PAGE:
One billion dollars. Zero results. Those are the basics of a cancelled software modernization project at the Air Force. And since it was your taxpayer money, and you deserve to know, I’ll just go ahead and tell you that nobody was fired or demoted as a result of this fiasco. Air Force leadership did not “feel it was necessary.”
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While it seems that it’ll be worth far less than the billion dollars that was spent on the ill-planned project, what we will get is a fairly detailed evaluation of everything that went wrong. And more detail should be forthcoming if requested Congressional briefings on the project take place. Federal governmental agencies have gotten quite good at this type of report, which you would think would lead to fewer failed projects. You might also think that an organization that so successfully applies governance and risk management to the protection of the U.S. could translate those skill sets into information technology project management. You would be wrong.
Back in 2005, the Enterprise Resource Planning (ERP) project began to take shape, with a $628 million contract for Computer Sciences Corp. (CSC) to update the Air Force’s logistics systems with Oracle software. The project was dubbed the Expeditionary Combat Support System (ECSS), and was to be a significant contributor to a Department of Defense goal to be in line with Congressional auditability requirements by 2017. According to the Air Force Times, bickering over the suitability of the Oracle commercial off-the-shelf (COTS) software prevented much work from proceeding until 2007. When work did begin, even with that delay, it did so without a master plan or schedule of deadlines.
Speaking about the decision to cancel the project, Air Force Director of System Integration Brig. Gen. Kathryn Johnson submitted that five major problems contributed to the project’s failure:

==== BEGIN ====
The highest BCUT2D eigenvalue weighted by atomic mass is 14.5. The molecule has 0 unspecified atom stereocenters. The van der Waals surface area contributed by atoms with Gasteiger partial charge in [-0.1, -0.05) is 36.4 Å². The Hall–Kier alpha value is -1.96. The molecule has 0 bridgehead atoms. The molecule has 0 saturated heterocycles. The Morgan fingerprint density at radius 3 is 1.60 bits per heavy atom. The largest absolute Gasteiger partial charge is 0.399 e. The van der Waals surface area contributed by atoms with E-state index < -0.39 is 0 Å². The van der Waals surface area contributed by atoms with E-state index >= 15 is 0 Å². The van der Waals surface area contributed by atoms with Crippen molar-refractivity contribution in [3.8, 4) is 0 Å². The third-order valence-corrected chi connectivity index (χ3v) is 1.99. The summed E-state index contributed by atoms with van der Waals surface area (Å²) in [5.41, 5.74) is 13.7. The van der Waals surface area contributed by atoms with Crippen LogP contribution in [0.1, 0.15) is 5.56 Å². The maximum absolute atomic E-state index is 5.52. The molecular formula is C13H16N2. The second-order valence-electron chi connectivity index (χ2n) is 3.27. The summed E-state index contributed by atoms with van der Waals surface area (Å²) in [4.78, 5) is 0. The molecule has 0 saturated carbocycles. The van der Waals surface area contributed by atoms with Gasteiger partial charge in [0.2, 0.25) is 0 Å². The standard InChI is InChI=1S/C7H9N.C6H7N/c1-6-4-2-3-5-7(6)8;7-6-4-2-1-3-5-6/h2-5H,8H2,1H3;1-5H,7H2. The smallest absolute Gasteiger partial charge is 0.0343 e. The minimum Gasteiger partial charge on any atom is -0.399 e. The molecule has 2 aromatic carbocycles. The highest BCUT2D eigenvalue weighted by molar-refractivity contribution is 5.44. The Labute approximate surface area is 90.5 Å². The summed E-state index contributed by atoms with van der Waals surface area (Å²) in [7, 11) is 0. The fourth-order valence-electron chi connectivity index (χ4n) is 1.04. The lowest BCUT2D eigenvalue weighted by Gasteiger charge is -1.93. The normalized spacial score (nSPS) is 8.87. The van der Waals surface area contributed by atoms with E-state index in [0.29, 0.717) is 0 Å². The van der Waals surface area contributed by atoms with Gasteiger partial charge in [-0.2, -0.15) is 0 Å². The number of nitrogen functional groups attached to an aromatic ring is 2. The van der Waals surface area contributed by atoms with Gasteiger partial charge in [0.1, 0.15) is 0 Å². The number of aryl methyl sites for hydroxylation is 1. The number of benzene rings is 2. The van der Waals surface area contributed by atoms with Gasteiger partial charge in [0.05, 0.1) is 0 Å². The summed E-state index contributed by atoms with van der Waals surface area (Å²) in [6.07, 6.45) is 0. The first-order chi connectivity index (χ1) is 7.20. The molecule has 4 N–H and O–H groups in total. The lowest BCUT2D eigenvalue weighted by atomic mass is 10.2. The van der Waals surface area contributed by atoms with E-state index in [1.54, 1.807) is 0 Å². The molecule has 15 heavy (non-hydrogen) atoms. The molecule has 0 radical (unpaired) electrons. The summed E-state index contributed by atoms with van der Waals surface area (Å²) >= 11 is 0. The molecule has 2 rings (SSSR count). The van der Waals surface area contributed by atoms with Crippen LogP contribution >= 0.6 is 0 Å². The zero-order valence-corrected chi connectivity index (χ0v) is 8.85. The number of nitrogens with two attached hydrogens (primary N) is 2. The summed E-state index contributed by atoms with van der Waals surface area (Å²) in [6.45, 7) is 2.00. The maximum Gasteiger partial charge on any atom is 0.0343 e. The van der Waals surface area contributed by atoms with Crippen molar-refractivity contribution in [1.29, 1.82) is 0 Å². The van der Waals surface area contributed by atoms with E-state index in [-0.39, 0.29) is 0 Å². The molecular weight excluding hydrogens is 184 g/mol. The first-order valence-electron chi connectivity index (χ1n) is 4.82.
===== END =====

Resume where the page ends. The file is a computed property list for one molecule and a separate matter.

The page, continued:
- Lack of a master schedule
- Acquisition strategy changes
- Infrastructure changes mid-project that caused delays
When CSC was awarded its contract, it was given responsibility for developing operational requirements. Seven years later, CSC is being criticized for not having the capacity to carry out that portion of its tasks sufficiently, and new procedures within the Department of Defense have been put in place to prevent that responsibility from being placed outside DoD agencies in future projects.
Ironically, according to the New York Times, a 2011 report from the nonprofit Institute for Defense Analyses on software modernization projects such as the ECSS within the federal government said that one of the main concerns with all such projects was that they would fail because of a lack of one accountable leader who would be given and exercise the authority to enforce any organizational changes necessary for project implementation and success.
Additionally, the financial decision to cancel the project was made when Air Force leadership determined that another billion dollars and eight more years would produce one-quarter of the planned system capabilities. The New York Times reports that in the three years leading up to the cancellation, the project was restructured three times, and shorter deadlines were added, but failed to turn the ECSS around.
In its communication to Secretary of Defense, the U.S. Senate called the situation “one of the most egregious examples of mismanagement in recent memory,” a statement that is likely often used by that body, but hard to argue with in this case.
The Air Force will now attempt to meet its 2017 auditability goals using existing legacy systems.